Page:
Conclusion: Although our primary results were nonsignificant, there is a preliminary suggestion that tDCS targeting primary motor cortex may reduce osteoarthritis-related pain symptoms in adults with knee OA without any significant adverse effects. Future studies are needed to refine this novel approach for pain neuromodulation.

Keywords:
Osteoarthritis; Pain; Transcranial Direct Current Stimulation
Repository Posting Date:
14-Jun-2017
Date of Publication:
14-Jun-2017
Other Identifiers:
INRC17B14
Conference Date:
2017
Conference Name:
28th International Nursing Research Congress
Conference Host:
Sigma Theta Tau International
Conference Location:
Dublin, Ireland
Description:
Event Theme: Influencing Global Health Through the Advancement of Nursing Scholarship

Full metadata record

DC FieldValue Language
dc.language.isoen_USen
dc.type.categoryFull-texten
dc.formatText-based Documenten
dc.typePresentationen
dc.evidence.levelN/Aen
dc.research.approachN/Aen
dc.titleSymptom Management in Adults With Knee Osteoarthritis Using Transcranial Direct Current Stimulation: A Pilot Studyen_US
dc.title.alternativePromoting Clinical Outcomesen
dc.contributor.authorAhn, Hyocholen
dc.contributor.authorFillingim, Rogeren
dc.contributor.departmentZeta Pien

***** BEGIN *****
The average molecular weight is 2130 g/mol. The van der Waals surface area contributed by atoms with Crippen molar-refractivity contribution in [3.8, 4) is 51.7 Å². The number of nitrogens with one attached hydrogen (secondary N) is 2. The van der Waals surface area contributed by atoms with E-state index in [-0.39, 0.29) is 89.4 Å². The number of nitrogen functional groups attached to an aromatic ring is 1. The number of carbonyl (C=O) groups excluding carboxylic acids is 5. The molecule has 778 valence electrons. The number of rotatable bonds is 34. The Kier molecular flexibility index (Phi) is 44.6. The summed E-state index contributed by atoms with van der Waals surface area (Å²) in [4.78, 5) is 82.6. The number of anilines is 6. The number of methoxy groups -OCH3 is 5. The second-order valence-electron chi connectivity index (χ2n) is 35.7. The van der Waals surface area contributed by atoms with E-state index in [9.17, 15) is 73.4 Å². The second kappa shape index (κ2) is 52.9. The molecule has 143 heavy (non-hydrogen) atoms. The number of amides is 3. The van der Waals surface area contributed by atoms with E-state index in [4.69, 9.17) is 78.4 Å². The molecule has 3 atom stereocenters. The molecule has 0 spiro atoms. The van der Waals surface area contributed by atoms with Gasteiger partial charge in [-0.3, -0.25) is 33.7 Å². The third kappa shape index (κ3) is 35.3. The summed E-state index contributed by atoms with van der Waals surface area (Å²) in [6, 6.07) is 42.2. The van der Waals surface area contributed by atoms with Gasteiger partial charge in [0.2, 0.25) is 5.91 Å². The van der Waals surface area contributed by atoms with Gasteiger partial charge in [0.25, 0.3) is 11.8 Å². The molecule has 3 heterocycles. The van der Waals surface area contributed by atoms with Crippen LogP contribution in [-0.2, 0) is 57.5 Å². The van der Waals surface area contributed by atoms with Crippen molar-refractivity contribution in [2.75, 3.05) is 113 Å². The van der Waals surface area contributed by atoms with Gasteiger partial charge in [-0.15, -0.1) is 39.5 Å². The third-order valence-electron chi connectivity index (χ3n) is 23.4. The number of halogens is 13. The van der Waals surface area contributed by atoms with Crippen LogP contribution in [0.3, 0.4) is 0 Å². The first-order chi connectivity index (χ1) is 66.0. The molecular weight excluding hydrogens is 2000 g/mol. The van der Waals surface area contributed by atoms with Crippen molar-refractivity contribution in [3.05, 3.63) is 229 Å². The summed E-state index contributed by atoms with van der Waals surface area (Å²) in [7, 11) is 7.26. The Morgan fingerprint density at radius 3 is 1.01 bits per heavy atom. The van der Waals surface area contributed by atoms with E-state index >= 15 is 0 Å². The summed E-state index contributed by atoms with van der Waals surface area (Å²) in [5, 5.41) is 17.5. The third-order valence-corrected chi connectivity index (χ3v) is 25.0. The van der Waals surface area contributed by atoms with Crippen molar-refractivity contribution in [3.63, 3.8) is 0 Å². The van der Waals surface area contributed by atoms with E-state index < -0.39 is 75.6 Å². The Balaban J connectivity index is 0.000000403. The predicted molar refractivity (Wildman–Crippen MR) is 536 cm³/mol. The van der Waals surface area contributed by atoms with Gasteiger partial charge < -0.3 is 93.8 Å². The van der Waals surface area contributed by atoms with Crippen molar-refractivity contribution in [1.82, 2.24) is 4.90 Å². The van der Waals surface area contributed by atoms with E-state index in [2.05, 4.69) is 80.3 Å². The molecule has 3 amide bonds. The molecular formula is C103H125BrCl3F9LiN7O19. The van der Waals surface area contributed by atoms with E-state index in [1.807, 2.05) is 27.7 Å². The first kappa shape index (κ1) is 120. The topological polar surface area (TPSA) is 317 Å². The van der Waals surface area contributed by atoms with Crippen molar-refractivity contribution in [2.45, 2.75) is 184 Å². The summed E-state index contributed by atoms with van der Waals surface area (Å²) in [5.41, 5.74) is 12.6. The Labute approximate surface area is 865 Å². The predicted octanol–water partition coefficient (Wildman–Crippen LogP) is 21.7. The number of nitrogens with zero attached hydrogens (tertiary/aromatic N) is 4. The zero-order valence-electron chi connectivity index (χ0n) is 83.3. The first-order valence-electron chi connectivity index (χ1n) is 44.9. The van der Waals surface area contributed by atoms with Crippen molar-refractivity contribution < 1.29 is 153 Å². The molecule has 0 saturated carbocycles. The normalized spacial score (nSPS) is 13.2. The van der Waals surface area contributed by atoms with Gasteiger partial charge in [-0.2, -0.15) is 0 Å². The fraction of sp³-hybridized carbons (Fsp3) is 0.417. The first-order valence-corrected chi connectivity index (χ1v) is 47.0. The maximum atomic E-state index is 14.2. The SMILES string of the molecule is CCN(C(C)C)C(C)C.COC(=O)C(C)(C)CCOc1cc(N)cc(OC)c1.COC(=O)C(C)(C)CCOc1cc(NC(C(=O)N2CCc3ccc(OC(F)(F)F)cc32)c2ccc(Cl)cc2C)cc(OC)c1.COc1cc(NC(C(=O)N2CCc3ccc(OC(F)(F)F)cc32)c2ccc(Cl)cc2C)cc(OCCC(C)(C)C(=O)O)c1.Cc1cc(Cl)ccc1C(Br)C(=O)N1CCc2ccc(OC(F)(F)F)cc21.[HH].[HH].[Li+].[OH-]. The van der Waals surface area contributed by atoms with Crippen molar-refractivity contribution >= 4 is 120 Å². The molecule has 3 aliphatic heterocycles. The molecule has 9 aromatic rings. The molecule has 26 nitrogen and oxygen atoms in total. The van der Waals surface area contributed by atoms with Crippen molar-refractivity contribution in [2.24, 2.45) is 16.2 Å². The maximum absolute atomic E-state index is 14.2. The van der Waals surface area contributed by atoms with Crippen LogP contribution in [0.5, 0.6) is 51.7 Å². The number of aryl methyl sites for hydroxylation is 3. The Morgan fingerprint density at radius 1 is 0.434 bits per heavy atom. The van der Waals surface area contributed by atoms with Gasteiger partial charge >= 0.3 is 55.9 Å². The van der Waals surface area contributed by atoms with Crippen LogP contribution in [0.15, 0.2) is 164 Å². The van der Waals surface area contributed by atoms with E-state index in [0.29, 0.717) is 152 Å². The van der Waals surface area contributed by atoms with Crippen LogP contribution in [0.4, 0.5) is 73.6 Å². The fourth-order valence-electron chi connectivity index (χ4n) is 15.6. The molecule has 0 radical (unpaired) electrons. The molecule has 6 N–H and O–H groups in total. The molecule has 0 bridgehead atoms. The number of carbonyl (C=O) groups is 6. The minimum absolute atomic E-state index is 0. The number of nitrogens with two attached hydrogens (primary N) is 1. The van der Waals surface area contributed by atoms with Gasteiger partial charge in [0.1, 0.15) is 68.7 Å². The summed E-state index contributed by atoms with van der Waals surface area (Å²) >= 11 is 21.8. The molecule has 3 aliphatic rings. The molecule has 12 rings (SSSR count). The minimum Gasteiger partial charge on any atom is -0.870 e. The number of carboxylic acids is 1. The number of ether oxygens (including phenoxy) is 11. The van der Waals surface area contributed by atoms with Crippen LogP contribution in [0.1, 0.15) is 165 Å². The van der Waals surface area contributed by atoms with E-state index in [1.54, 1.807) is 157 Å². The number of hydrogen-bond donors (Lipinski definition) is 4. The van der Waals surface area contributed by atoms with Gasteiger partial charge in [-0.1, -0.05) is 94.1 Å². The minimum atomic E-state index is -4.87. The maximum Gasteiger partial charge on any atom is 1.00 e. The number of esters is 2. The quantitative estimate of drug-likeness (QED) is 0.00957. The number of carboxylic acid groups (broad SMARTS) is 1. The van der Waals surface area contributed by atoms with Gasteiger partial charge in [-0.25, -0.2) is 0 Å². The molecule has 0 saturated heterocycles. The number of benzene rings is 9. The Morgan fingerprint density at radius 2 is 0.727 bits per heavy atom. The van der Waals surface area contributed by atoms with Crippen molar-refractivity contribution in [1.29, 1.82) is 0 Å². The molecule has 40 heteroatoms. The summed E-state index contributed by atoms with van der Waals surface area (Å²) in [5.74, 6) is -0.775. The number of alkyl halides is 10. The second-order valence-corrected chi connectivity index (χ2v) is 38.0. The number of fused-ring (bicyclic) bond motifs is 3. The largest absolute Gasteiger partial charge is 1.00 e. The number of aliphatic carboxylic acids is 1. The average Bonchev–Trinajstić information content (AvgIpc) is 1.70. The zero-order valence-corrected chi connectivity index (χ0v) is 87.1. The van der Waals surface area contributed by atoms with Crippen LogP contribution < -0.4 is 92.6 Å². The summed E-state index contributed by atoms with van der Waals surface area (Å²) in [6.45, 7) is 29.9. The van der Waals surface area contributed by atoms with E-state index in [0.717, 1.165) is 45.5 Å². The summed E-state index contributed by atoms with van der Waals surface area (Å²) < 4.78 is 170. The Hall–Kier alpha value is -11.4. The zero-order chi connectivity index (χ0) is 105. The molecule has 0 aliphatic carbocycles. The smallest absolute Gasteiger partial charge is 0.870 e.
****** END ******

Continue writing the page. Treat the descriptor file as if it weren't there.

dc.author.detailsHyochol Ahn, PhD, MSN, MS-ECE, MS-CTS, RN, APRN, ANP-BC, Professional Experience: 2016 - Present -- Associate Professor and Endowed Trumble Professor in Aging Research, University of Texas Health Science Center at Houston School of Nursing, Houston, TX. 2012 - 2016 -- Assistant Professor, University of Florida College of Nursing, Gainesville, FL. 2011 - 2012 -- Advanced Registered Nurse Practitioner, Alliance Medical Practices, Inc., Ocala, FL. 2008 - 2011 -- Shands Hospital at the University of Florida, Gainesville, FL. Author or coauthor of 14 publications (9 as primary author) and 1 book chapter primarily relating to pain in older adults. Fifty presentations at scientific meetings (31 as primary author). Author Summary: With a unique background in electrical and computer engineering, Dr. Hyochol Ahn embarked on a nursing career to combine cutting-edge biomedical technology with nursing research to improve patient outcomes. His unique background and exceptional training in electrical and computer engineering, nursing science, genetics, clinical and translational science, and geriatrics as well as direct patient care experience as a nurse practitioner enhance his abilities as a nurse researcher in the care of older adults.en